Ireland is truly a place of many opportunities wrapped into vast landscapes of gorgeous, rolling green hills and spectacular coastal views. Whether you’re looking to take it easy or go on an active adventure, there are things to do that fit every lifestyle and budget.
In this small island country, it is a good idea to explore and experience. There are many little unknown hidden gems all across Ireland and here is a countdown of our top 10.
10. Inis Oirr, Co. Galway
The Aran Islands provide an authentic Irish experience that is unmatched in most other parts of the country. You will have a quaint, charming experience on the smallest of the Aran Islands, Inis Oirr.
With a population of just about 260 people in one of the only areas left in the entire country that regularly speaks Gaelic (Irish), the limestone pavements, grikes, and clints form a unique landscape that is easy to navigate by foot or a horse and buggy ride. Have lunch and a pint in one of the few pubs on the island for a delicious pitstop where you will likely meet friendly locals.
9. Sherkin Island, Co. Cork
Artists and writers rejoice; this tiny island with a regular population in the low 100’s located south of Cork is a haven for quiet but stunning inspiration. The small island provides a welcoming environment and is, perhaps, most beautiful in the summer months when fuchsias are in full bloom.
There are castles dating back to the eleventh century and a fort dating back to the Celtic Iron Age of 600 B.C.E. to 400 A.D. This is a day trip you don’t want to miss.
8. The Barrow Way, Co. Kildare
Hikers and cyclists will adore Barrow Way. As one of Ireland’s most peaceful trails, Barrow Way is a 113 kilometre (70 miles) trail that runs alongside the River Barrow (which can also be travelled by canoe). There are different stages to the trail for those that only want to do a section, which is the most common way to hike this beautiful trail.
Barrow Way passes the gorgeous Wicklow mountains, old architecture, Maganey bridge, the ancient monastic St. Mullin’s, and plenty of wildlife. There are many places to stop for libations and food along the trail. On the Barrow Way, you will truly feel at peace among nature.
7. Inishowen, Co. Donegal
This peninsula in County Donegal has something for everyone. Active types can cycle, hike, surf, horseback ride, or kayak along beautiful beaches, golden strands, or scenic hills. History buffs will love Mesolithic rock art, Viking battlegrounds, and medieval castles and forts.
The landscape consists mostly of bogland and coasts; the latter of which is where most of the residents in Inishowen reside. Don’t forget to check out Glenevin Waterfall in Clonmany!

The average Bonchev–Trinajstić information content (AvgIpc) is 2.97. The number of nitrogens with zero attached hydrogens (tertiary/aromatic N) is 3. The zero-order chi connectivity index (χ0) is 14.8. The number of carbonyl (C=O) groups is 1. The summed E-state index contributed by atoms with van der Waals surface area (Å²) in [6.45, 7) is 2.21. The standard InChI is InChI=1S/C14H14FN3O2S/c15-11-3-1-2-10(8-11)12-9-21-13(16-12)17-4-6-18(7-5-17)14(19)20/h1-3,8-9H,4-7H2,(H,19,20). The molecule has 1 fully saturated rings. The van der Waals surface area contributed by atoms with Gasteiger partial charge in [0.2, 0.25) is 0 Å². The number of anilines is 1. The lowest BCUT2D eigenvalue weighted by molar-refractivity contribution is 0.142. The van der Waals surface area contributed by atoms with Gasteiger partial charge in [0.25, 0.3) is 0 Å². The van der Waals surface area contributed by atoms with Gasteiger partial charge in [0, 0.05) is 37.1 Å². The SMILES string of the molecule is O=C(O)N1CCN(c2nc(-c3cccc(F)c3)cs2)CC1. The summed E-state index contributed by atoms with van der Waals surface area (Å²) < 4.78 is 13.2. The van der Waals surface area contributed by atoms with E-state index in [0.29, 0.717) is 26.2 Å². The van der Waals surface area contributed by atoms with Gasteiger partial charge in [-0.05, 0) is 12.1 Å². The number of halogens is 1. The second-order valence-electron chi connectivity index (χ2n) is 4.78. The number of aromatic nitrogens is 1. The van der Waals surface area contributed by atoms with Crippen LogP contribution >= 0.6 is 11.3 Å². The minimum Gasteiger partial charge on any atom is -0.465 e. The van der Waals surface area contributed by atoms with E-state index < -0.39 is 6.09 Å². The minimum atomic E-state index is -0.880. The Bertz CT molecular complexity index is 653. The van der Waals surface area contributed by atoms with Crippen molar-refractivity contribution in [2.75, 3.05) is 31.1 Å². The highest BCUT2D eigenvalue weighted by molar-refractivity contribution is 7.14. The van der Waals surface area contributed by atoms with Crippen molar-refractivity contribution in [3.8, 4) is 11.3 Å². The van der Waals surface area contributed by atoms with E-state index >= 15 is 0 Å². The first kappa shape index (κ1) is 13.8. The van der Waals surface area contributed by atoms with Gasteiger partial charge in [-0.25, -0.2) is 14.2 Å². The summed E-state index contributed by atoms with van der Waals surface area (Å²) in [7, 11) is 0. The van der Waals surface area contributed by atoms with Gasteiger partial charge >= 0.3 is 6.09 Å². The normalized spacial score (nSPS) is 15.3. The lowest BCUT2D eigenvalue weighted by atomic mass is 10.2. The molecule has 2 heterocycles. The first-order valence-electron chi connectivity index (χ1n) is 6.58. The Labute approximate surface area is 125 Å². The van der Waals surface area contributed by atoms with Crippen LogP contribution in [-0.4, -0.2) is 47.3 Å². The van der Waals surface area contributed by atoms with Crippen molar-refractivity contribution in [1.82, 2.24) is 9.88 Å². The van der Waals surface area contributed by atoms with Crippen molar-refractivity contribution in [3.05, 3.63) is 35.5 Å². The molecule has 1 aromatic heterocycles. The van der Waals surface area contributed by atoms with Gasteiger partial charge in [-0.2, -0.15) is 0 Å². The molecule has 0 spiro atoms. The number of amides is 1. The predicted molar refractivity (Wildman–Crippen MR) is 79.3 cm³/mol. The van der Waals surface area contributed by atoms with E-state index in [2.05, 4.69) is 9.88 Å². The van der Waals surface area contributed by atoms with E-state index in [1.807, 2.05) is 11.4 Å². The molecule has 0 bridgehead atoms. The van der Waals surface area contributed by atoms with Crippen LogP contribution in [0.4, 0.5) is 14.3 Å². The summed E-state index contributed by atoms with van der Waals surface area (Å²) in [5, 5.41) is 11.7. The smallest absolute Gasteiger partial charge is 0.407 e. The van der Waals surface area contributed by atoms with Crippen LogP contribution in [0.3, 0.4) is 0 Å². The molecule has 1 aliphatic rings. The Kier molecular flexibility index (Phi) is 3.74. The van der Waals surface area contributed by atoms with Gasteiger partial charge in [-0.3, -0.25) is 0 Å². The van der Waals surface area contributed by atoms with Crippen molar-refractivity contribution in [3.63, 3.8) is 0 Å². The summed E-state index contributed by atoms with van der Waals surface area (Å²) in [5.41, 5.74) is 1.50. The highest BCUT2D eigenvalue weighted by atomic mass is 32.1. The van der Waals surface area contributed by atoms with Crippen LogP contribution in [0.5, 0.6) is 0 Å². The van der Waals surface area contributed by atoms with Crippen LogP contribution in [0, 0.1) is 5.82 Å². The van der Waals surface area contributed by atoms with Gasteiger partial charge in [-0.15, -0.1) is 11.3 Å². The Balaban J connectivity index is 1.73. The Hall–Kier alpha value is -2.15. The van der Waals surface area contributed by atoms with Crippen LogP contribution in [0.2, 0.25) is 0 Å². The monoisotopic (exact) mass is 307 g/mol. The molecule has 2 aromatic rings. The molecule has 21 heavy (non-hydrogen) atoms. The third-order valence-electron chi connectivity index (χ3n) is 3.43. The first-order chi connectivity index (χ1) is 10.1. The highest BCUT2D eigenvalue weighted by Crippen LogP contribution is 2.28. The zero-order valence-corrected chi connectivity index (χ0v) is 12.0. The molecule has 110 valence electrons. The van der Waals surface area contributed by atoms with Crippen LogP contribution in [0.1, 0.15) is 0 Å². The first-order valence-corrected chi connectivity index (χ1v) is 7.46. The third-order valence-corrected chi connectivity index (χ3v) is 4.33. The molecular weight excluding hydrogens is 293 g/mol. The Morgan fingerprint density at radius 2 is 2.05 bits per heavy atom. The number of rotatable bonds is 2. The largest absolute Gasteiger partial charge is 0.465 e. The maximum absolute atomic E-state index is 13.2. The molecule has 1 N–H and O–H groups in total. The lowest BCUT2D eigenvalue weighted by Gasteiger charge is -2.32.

6. Kilfenora, Co. Clare
Situated in the Burren of County Clare, Kilfenora embodies the epitome of Irish charm. This small village is known as the “City of Crosses” due to the number of highly decorated stone crosses dating back to medieval times. The village is bursting with reminders of its history; from medieval ruins to fascinating graveyards to local tales and myths. With plenty of lovely pubs, it is a great place to get lost and relax for the day.
5. Glenveagh National Park, Co. Donegal
Deemed as one of Irelands most beautiful and peaceful parks, there is plenty to do in the lush, mountainous landscape. With hiking trails, an eighteenth-century castle, picturesque gardens, and quaint tea rooms, it is a day trip worth taking regardless of weather. Look out for magnificent wildlife including ravens, golden eagles, red deer, and the red-throated diver.
4. Brigit’s Celtic Garden, Co. Galway
An eleven acre, bewitching garden demonstrates the beauty of Celtic heritage. This day trip is family-friendly with a discovery trail designed for children. In addition to the beautiful gardens, visitors can explore a fairy fort (an ancient ring fort), lovely nature trails, the largest calendar sundial in Ireland, and thatched roundhouses with crannog. Brigit’s Celtic Garden is a truly magical experience that should not be missed!
3. Dunmore Cave, Co. Kilkenny
A limestone show cave that is open to the public, Dunmore Cave boasts a rich history of archaeological discovery originating from a Viking massacre in the year 928. Ireland has many caves open to the public, but Dunmore is unique in its interesting history and calcite formations. With a quarter of a mile of passages, there is plenty of geological history within the echoing cave walls.
2. Fiddaun Castle, Co. Galway
Once one of Irelands largest castles built in 1574, Fiddaun Castle is perhaps among of the best-preserved castles in the entire country. The castle is not easily accessible, but after a short hike, you will be rewarded with a castle that is so intact that you can explore every corner at will. The stairs are steep, narrow, and slippery, so it can be dangerous, but it is well worth the trip to catch a genuine peek into Ireland’s history.
1. Dun Aonghasa, Co. Galway
This Iron Age fort on a seaside cliff in Inismor is worth the trip to the largest of the Aran Islands. With breathtaking views in every direction and a well-preserved fort, it becomes clear what life must have been like for the early Irish that settled here. It is believed to have been first built in 1100 B.C.E. with more added over the centuries. Archaeologists have spent many years studying the unique formations. It is truly a unique stop that will leave you with a thirst for knowledge.